It was hard to figure out who was the prouder in the Parsons family, young Alex Parsons or his dad, Tommy, after the 12-year-old took second place in Alabama’s big-time spring hunting festival, Eddie Salter’s Turkey Man Rodeo and Expo, last weekend during Alabama’s youth-only turkey hunting days.
Like Louisiana’s youth-only weekend this weekend, youngsters get Alabama’s first shots on gobblers before the full-blown season begins. That happened Saturday in Alabama, and the Area A, B and C seasons opened Saturday on private lands across Louisiana.
There’s public hunting available on wildlife management areas, and that’s where this run-up to the wide-open turkey season begins in flood-ravaged Louisiana.
Late-in-the-week rains exacerbated the flooding conditions throughout the state and forced Wildlife and Fisheries to close turkey season on the Grassy Lake WMA, a popular destination for hunters in northeastern Avoyelles Parish. LDWF also closed North Bayou Natchitoches Road, Bayou Natchitoches Road from the Bayou Des Sot Bridge to Smith Bay and Cas Cas Road on that WMA after a report from the field indicating, “The area is currently inundated with floodwater and water levels are forecast to continue to rise.”
That report came a couple of hours after continuous flooding forced the LDWF to close Bayou Pierre, Big Lake, Boeuf, Loggy Bayou and Russell Sage WMAs, a move that all but cancels the entire turkey hunting season on Boeuf and Big Lake in the east-central and northeastern parishes and Loggy Bayou in Bossier Parish.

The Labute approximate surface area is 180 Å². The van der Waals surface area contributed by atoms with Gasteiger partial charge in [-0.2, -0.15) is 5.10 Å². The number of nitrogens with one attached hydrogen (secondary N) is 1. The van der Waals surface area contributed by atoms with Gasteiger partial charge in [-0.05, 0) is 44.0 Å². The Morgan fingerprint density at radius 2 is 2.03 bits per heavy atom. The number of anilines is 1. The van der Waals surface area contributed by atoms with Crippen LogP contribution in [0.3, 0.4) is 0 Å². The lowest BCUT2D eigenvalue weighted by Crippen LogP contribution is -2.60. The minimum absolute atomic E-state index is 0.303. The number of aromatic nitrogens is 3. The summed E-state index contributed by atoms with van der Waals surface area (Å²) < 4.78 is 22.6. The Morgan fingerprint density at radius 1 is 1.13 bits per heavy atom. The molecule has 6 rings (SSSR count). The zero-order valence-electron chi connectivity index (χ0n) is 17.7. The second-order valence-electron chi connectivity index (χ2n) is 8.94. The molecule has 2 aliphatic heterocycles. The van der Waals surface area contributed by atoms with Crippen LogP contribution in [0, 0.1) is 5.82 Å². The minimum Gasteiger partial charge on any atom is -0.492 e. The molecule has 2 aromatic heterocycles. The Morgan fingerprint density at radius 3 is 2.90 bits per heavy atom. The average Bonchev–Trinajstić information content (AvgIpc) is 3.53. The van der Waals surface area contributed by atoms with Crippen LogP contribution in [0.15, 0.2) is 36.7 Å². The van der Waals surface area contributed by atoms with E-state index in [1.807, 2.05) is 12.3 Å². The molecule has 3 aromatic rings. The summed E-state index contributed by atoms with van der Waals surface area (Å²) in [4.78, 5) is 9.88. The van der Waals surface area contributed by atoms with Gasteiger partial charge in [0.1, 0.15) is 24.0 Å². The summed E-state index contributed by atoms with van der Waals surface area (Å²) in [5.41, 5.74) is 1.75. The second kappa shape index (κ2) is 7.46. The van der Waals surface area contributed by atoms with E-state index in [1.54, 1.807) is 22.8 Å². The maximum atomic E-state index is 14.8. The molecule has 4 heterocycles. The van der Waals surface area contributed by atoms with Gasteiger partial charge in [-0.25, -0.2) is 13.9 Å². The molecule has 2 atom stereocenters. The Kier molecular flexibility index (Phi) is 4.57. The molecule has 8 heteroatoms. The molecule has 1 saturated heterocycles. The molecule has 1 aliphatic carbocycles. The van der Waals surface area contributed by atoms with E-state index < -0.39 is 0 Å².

Earlier in the week, and closer to the Capital City area, the LDWf closed Boyce Tower Road and the road leading into the Crusel Tract on the Maurepas Swamp WMA and closed the parking lot for the Joyce WMA’s swamp walk off Old U.S. 51.
Back to Alex
Alex Parsons made the most of long-standing friendship between his dad, Tommy, and avid Troy, Alabama, hunter Russ Harris.
“Russ is a turkey fanatic and likes calling (turkeys) and watching Alex hunt,” Tommy Parsons said before admitting there’s a fee to gain access to Harris’ turkey-rich Alabama fields and forests — “We bring at least two sacks for crawfish,” he said.
“We’re invited every year and we were on a couple of gobblers, but they wouldn’t budge,” Papa Parsons said. “So we moved and saw two (gobblers) in a field with hens, positioned ourselves in the woods, stuck a decoy out, called, and around the corner here they came. It happened pretty fast.”
Alex’s trophy weighed 23 pounds and had a beard measuring more than 10 inches long but its three-quarters inch spurs (a bit short for a 3-year-old gobbler) left the 12-year-old Dunham School student in second place in the youth rodeo and he carried turkey calls, camo shirts, hats, shotgun shells and a big plaque home last Sunday.
There was more: “Everywhere we went, other hunters and people at the expo came up to him and congratulated him,” Tommy Parsons said.
“Dad I feel like I’m famous,” Alex said.
And, for that weekend, Alex was.
Calling cats for King Kat